When I was a full-time employee, I clearly recall grumbling that my employer withheld taxes. Today though, I realize how beneficial it was to have those tax procedures automatically done for me, since the task takes precious time and mental energy. Plus, now I understand that someone was paying a hearty portion of the bill. Funny how things change when you strike out on your own.
I’d love to say that’s where my financial follies ended. But here’s what happened once I launched and scaled my freelance business. With these tips, hopefully you can avoid my missteps.
Don’t Be Like Me
“Thirty-five hundred dollars?” I asked my accountant again. “Wait. That can’t be right. I kept meticulous records, and I claimed $11k in tax deductions. And you found even more business expenses for me to deduct? How on earth do I still owe so much?”
My tax guy shrugged. “You’re not the first freelancer who’s had this exact conversation with me,” he answered. Turns out, neglecting to pay quarterly estimated taxes can be as painful as all the greats had warned.
That was the old me. Today, I know how — and when — to file and pay estimated quarterly taxes. And you should, too.
Start With a Plan
Begin with a smart strategy. Mark these dates on your calendar for the next few years (yes, years):
These are the federal government’s general due dates for self-employment taxes. Knowing them is the first step toward compliance.
Next, if your income is relatively steady, do a quick calculation to compute your estimated quarterly taxes. The formula couldn’t be easier:
This basic recipe is what saved my sanity just a few months into my first years of compliance.
Next, bookmark this article on paying quarterly taxes from veteran freelancer Angela Tague. In her super useful guide, Angela encourages readers to get familiar with the IRS’s Form 1040-ES. On page five of the form, you’ll find a how-to for calculating what should go on each line of the worksheet.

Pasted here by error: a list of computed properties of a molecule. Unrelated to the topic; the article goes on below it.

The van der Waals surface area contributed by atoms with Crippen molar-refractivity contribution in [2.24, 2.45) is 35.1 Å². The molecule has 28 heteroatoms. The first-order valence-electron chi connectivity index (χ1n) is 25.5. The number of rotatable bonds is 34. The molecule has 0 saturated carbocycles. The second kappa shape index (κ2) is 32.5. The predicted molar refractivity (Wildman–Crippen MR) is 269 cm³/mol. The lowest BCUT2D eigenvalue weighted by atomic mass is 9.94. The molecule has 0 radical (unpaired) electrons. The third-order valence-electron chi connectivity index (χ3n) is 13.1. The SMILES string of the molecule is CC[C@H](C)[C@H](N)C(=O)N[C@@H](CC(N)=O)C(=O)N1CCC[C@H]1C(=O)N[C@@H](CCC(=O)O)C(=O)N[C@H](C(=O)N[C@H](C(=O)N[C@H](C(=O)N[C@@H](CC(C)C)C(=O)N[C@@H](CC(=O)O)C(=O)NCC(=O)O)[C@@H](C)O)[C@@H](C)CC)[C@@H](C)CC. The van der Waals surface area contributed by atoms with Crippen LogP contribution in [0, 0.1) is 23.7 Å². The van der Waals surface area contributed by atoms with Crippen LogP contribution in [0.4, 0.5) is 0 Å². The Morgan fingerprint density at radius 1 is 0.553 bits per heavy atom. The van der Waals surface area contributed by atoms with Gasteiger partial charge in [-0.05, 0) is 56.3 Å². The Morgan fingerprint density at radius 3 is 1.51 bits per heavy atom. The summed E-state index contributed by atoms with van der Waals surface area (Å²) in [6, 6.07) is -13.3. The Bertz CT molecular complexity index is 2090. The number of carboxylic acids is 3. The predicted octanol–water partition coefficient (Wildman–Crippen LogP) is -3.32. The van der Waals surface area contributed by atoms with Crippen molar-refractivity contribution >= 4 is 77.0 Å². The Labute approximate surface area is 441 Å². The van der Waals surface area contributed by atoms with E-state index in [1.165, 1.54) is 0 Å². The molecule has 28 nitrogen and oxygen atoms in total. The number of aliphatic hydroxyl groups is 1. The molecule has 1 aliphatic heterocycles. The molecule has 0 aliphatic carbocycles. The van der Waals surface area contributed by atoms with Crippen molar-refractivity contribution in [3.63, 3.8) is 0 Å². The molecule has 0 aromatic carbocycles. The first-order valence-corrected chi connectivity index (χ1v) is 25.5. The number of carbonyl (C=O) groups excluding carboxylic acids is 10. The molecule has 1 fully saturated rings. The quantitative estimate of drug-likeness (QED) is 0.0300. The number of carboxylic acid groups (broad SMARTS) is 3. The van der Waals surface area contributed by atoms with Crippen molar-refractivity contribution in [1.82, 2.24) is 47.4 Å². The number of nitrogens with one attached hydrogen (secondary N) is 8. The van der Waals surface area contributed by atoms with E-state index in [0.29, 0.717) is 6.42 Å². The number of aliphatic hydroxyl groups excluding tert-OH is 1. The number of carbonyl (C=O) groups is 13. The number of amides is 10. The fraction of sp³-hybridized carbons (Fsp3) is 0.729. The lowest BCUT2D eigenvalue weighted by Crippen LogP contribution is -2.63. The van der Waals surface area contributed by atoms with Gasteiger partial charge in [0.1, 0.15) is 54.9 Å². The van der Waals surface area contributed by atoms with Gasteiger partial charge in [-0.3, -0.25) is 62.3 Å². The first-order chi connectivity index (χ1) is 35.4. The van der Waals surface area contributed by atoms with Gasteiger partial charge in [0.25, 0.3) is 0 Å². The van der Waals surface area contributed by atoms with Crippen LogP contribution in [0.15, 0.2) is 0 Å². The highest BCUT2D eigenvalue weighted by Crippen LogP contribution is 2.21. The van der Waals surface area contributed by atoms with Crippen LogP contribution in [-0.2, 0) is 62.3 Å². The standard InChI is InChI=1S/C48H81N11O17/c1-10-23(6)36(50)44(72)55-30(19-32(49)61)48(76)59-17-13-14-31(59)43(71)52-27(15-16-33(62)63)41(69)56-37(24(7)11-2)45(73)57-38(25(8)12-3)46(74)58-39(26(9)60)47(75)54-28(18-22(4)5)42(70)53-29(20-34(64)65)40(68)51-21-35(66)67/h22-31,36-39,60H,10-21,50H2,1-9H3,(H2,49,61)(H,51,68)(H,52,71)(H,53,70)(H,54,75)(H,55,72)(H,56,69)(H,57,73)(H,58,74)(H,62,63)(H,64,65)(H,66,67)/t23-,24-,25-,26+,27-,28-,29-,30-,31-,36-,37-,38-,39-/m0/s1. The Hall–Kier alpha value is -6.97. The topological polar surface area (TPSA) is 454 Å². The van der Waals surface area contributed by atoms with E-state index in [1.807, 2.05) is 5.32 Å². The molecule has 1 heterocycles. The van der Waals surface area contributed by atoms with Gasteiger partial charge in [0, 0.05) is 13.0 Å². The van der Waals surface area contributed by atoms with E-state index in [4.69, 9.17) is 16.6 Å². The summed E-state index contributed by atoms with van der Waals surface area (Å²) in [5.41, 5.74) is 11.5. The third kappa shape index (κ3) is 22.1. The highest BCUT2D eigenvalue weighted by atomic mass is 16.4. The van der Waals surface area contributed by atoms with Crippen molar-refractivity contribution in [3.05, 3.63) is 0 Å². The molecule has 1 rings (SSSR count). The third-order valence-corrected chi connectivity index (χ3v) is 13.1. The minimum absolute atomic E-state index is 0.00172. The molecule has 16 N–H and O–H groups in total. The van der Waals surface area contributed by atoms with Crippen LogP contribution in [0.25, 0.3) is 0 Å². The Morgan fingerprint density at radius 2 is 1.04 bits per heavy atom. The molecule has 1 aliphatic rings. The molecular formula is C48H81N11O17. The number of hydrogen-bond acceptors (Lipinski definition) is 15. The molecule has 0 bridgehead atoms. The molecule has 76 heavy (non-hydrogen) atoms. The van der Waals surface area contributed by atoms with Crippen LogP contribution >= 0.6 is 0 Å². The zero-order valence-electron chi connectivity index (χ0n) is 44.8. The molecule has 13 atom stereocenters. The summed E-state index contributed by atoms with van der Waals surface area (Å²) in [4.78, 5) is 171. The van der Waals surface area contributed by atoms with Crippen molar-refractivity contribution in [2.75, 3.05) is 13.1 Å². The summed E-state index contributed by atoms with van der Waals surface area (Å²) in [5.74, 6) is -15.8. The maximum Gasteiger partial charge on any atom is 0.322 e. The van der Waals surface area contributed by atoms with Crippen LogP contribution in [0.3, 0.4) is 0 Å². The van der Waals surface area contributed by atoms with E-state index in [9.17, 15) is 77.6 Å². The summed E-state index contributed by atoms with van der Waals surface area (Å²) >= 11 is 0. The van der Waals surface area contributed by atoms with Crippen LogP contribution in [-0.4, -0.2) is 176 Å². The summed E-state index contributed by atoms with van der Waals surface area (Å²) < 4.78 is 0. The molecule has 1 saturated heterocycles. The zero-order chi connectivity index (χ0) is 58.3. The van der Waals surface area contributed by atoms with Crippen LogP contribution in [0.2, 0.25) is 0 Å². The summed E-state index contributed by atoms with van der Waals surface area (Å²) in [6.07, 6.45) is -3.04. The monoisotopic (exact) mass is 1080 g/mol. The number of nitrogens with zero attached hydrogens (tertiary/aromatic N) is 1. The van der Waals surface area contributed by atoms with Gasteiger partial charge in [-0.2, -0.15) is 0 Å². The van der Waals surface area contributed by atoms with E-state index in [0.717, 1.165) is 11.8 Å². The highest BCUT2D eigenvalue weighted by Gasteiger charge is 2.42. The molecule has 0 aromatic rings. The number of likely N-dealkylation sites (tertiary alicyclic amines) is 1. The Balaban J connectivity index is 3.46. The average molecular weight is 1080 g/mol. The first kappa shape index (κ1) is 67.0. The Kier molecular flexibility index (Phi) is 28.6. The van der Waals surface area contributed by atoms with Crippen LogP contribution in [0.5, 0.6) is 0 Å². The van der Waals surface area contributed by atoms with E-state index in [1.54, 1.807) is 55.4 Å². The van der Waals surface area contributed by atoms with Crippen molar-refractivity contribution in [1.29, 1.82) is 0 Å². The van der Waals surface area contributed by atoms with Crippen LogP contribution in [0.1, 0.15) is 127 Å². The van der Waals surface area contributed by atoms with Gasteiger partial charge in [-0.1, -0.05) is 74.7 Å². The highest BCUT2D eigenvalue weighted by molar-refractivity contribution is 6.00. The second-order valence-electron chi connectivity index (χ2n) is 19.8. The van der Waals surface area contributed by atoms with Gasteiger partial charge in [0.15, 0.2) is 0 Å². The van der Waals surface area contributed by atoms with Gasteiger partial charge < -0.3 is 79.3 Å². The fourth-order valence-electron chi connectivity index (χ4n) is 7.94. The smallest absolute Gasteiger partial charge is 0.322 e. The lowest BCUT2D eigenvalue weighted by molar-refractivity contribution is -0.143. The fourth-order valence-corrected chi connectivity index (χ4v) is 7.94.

The Problem With the Tax Process
Often, the process varies wildly from one freelancer to another. In fact, the word “if” appears 73 times on the 1040-ES document to account for the different types of freelancers and their individual situations.
Angela brings up a good point about your tax bracket: Higher earners will pay more. And if you’ve recently been married or become the new primary breadwinner of your home, that’ll change your estimate, too.
Another common scenario: As a freelancer, you may think you’re in one bracket, but at any moment you can land (or lose) an “anchor” client — one that supplies 25 percent of your income or more. Or, let’s say you plan to take three months off to see the world. What then? Surely you don’t still pay the same 25(ish) percent of your annual income. Good question. You’ll be glad to know you can still calculate what you owe.
Considering the vast number of possible factors — some within your control and others decidedly not — I recommend that you take advantage of the many interactive online financial tools available to freelancers. One especially helpful tool is the self-employment income tax calculator over at The Motley Fool:
What makes this tool powerful is its combination of simplicity — three inputs instead of the 73 “ifs” we saw earlier — and comprehensiveness. It includes a field for employer income, which applies to moonlighting and side-gig freelancers whose bosses have already paid the employer portion of their income tax.
Other helpful calculators include the TurboTax business expenses slider by Intuit. Simply drag and drop your estimated business expenses and adjust the deduction percentage to see how quickly your deductions can add up to ease your burden.
And finally, if you’re ever in a tough situation — say you become disabled or experience substantial hardship in your business — a method of reducing your penalty for taxes owed may be available. I’m referring to the often misunderstood Annualized Income Installment Method, of course, and it’s worth talking with your own tax professional about this method (if the need should arise).
Once you’ve got your quarterly estimation, the rest is cake. Simply log on to the EFTPS (Electronic Federal Tax Payment System) and submit your estimated payment along with your completed 1040-ES. At this point, my favorite interactive financial tool is the IRS2Go mobile app, where you can get on-demand tax help and submit your estimated payment.
When I finally quit grumbling, I was able to take charge and become an expert in my own tax procedures. Now I can view quarterly tax time as a rhythmic financial check-in for the business. With all the benefits I’ve experienced, I encourage every freelancer to learn the ins and outs of this insightful ritual.